The samples were withdrawn after each 15 minutes time interval and COD was determined, % degradation efficiency was calculated and it was plotted against time as in Figure 7.
From the Figure 7, it can be clearly observed that the Cd –N doped ZnS greater efficiency than the pure ZnS nanoparticles due to small crystallite size fascinating the large surface area for photocatalytic degradation.
The UV degradation takes more time than the time required for degradation in solar light.
Effect of catalyst loading
The catalyst concentration has a major role in photocatalytic reactions. For the study of effect of catalyst concentration the four catalyst concentration i.e., 25 mg/100 ml, 50 mg/100 ml, 75 mg /100 ml and 100 mg/100 ml, cadmium Sulphide photocatalyst/25 ppm Brilliant Green Dye concentration were taken in the consideration. The experiment was performed under sunlight for about 90 minutes. The COD was calculated at 15 minutes time interval and % degradation Efficiency was plotted versus time as in Figure 8.
The Figure 8 data reveals that 50 mg of Cd and N doped ZnS photocatalyst/100 ml of 25 ppm Brilliant Green dye solution has the highest tendency of the fast removal of Brilliant Green dye within 45 minutes.
Pure ZnS requires 60 minutes for the removal of B. G. with the same concentration. Overall one can clearly depict from the figure that 50 mg ZnS photocatalyst /100 ml of the Brilliant Green dye is the optimum concentration for the highest degradation.
Effect of pH
Since pH plays the important role in a photocatalysis, it is necessary to optimize the pH value for the most desirable photodegradation of pollutants. So the pH of ZnS photocatalyst and Brilliant Green dye suspension was noted to be 2.5 pH.
The pH 4. pH 6, pH 8 and pH 10 were studied along with normal pH. For the experimentation 50 mg /100 ml of 25 ppm Brilliant Green dye was filled in different five beakers. The pH of five beaker solutions were adjusted with the help of 0.1 N NaOH and 0.1 N HCl. These all five beakers were kept under sunlight with constant stirring for 90 minutes. The samples were collected after 15 minutes time interval and COD was determined. The % degradation efficiency was calculated and plotted against time as in Figures 9a and 9b.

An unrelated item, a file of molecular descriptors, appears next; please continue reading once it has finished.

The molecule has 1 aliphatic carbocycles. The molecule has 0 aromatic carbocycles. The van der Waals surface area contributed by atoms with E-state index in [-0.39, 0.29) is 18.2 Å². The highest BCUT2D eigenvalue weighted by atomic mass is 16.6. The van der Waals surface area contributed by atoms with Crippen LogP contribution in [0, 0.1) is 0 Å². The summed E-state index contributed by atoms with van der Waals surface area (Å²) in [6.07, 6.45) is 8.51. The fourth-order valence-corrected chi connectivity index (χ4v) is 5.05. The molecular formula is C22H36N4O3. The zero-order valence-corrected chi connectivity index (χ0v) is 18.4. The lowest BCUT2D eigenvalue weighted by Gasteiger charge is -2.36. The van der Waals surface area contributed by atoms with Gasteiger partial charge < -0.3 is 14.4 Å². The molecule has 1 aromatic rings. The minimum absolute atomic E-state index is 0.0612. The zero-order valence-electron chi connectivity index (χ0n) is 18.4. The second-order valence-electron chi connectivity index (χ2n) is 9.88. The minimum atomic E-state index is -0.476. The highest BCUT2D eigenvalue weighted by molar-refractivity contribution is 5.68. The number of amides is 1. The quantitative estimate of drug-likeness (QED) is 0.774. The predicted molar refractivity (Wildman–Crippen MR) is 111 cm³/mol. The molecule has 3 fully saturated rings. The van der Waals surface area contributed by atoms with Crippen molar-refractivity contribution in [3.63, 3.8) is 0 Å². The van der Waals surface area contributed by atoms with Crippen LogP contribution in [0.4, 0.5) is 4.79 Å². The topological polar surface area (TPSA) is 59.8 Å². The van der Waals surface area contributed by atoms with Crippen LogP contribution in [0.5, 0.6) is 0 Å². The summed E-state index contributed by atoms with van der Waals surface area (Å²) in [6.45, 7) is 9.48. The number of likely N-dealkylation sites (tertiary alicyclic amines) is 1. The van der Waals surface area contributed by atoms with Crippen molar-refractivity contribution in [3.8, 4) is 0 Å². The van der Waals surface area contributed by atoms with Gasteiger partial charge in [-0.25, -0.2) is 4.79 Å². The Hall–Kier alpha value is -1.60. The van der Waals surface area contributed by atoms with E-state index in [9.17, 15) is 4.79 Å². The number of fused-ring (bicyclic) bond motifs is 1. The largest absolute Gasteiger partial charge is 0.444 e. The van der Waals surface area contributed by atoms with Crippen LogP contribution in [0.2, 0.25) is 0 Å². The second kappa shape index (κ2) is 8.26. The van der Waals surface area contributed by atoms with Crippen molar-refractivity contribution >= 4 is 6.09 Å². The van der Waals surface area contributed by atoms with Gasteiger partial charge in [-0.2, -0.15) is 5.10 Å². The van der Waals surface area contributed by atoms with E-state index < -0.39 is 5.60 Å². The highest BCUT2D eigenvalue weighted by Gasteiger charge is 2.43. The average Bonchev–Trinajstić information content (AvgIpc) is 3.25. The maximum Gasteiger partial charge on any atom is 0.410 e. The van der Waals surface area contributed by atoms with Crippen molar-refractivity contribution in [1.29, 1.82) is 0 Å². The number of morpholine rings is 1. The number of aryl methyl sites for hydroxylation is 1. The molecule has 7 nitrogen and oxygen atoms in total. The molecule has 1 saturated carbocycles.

The Figures 9a and 9b for both Cd and N doped ZnS and pure ZnS, are indicating that the degradation efficiency increases as the pH increase from 4 to 10 pH. This is due to the adjusted pH by NaOH. The production of OH radicals from OH- ions provided by NaOH fascinates the fast Photodegradation reaction. Hence one can conclude that basic pH has highest degradation efficiency of pure and doped Zinc Sulphide photocatalyst for the removal of Brilliant Green dye.
Cadmium and Nitrogen doped Zinc Sulphide was successfully synthesised by Mechanochemical method. The elemental doping of Cd and N in Zinc Sulphide crystal was confirmed by EDX. Hexagonal wurtzite structure of Cadmium Sulphide and decrease in crystallite size were confirmed by XRD. The UV-Visible Spectra revealed the decrease in band gap from 3.1 eV to 2.5 eV. PL spectra of mechanochemicaly prepared doped and Zinc Sulphide has the emission in blue region. The Cd and N doped Zinc Sulphide has the best degradation efficiency in sunlight as compare to UV light and a few catalyst concentration and alkaline pH has good degradation efficiency that makes the photocatalyst energy efficient and cost effective.
There is no conflict of interest.